Homeschool Minnesota MÂCHÉ

HOMESCHOOL MINNESOTA
MÂCHÉ

Minnesota Association of Christian Home Educators

Ways to Teach Reading at an Early Age

The famous writer and politician Richard Steele once stated: “Reading is to the mind what exercise is to the body.”

Reading is essential for functioning in the world around us and is critical for thinking and reasoning skills. Nonetheless, teaching this most basic skills is a daunting and difficult task for many home educators.

Teaching reading mastery, however, is far less difficult when the child is taught beginner literacy skills at a very young age.

Parents committed to homeschooling often start intentionally educating their children from the cradle with brain stimulating classical music and red, white, and black mobiles. Yet, many of these same parents wait to begin formal reading instruction until ages of 5 or 6 years—missing the critical years of brain development and periods for foundational skills development and literacy exposure.

In my book “Reading at ONE!: A Guide to Early Literacy Exposure for Toddlers and Children,” I cover a variety of strategies to get children reading at an early age. Here are three strategies that are sure to get your homeschooled child reading early.

1. Segment Words While Reading

Segmenting simply means breaking words down into individual sounds or syllables. It is different from blending, which involves pulling together individual sounds or syllables within words. Segmenting is easily modeled and highly effective when used while reading to your child.

Once your student has mastered identifying all the letters and letter sounds, begin incorporating modeling or demonstrating segmenting while reading to your little one.

Segmenting words is easily done with almost any text—fiction and nonfiction. My book, “Big Book of Beginner Reading Stories,” has small passages that can be used to demonstrate segmenting and modeling.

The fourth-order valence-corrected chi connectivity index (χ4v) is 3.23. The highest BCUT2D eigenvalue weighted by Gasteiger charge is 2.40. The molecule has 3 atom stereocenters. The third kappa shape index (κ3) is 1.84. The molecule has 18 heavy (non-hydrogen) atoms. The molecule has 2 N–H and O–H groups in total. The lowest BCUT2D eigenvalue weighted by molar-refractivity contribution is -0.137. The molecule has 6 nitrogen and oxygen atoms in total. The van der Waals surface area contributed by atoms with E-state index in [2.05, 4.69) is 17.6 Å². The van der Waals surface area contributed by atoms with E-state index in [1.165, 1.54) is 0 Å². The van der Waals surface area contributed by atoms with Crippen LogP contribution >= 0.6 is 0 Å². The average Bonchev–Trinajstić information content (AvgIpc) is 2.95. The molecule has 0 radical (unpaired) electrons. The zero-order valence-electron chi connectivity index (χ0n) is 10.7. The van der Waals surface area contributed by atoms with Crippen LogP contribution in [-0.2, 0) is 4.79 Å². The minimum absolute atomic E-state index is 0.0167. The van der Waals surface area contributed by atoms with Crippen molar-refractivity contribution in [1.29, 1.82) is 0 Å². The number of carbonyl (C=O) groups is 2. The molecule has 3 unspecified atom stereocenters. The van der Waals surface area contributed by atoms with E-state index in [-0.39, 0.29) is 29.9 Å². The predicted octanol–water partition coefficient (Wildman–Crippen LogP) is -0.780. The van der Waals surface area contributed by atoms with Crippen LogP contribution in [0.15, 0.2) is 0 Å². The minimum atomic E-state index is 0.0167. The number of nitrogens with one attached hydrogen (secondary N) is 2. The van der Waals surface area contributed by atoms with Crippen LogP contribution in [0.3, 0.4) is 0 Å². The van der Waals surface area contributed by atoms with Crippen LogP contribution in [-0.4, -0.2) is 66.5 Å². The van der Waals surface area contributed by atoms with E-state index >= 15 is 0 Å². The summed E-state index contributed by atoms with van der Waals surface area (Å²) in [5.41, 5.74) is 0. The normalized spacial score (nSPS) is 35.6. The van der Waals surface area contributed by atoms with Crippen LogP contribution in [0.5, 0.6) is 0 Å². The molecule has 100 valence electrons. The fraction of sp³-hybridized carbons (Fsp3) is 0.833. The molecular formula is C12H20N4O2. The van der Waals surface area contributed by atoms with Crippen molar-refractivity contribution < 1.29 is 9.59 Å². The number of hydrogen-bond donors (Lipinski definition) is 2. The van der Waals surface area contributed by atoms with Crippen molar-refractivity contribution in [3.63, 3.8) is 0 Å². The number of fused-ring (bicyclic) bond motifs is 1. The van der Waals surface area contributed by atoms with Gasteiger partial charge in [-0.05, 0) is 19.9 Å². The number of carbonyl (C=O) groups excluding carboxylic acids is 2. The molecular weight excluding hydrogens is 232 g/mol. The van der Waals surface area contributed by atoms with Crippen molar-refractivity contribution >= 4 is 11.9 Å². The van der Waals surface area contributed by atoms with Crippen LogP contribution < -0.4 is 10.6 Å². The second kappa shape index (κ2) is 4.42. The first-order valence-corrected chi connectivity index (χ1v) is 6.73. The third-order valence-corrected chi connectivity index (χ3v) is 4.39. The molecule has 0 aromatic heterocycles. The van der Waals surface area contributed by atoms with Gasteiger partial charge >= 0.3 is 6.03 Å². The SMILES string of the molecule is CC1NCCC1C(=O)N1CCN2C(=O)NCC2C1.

For example, if the sentence reads, “The fat cat sat on a mat,” take some of the words in that sentence and sound them out. Read aloud, segmenting the sounds: “The f-a-t, fat, c-a-t, cat, s-a-t, sat, on a m-a-t, mat. Modeling reading strategies is even more critical than modeling fluent reading in the early years of teaching your child.

2. Audibly Spell Frequently Used Words

With the advent of autocorrect and spell check, some educators assert that it is no longer necessary to teach spelling. However, spelling is critical to beginner level reading instruction. Spelling builds the foundation for phonetic teaching and rules of reading English.

One simple and effective way to incorporate spelling into your literacy instruction is to spell aloud words that you use often with your child. Spelling is a transferable skill, which translates to both reading and writing. Therefore, it is critical to spell words aloud for your child as much as possible to foster early reading.

In my homeschool co-op, whenever one of my students’ godmother picks her up, she always asks the child if she wants to go to the P-A-R-K. By spelling out that word consistently, the child, of course, memorized the spelling of the word “park” and transferred and referenced the spelling skill to writing and reading.

3. Create a Print Rich Environment for Your Child

Children are sponges for information. Purposefully and intentionally place words and letters in the line of your children’s sight. Determining their line of sight by squatting down on their level or getting on your knees to see what they see.

Labeling is an effective way to create a print-rich environment. Label objects your student uses daily to encourage the mastery of high frequency words. Whether you homeschool in a separate room or in the kitchen, you can increase vocabulary and sight words by labeling with flash cards, tape, or post-its, which can be placed on things such as doors, doorknobs, tables, desks, pencils, crayons, the carpet and walls.

You can also create a print-rich environment by using anchor charts, used mainly to recognize goals and review concepts. When your child is very young—age 1 through 3 years old—use a simple anchor chart such as an alphabet chart to emphasize the letter sounds when teaching and reviewing.

Although reading is a skill that develops at a different pace for every student, there are effective strategies that can help your student excel at reading at a young age. Be sure to exercise the mind of your child through reading. It will make a huge difference later in their development.

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Hailed as the “Queen of Toddler Teaching,” Naomi Bradley is the author of the breakout book “Reading at ONE!: A Guide to Early Literacy Exposure for Toddlers and Children.” She has been featured on numerous BlogTalkRadio shows, podcasts and television broadcast such as “A Woman’s Place” on Atlanta Interfaith Broadcast. She is married with four beautiful children. You can find her posting and deleting on Instagram and Twitter @naomihbradley.

This article is reprinted with permission of Texas Home School Coalition and the author. It originally appeared in Review magazine. Visit THSC.org.

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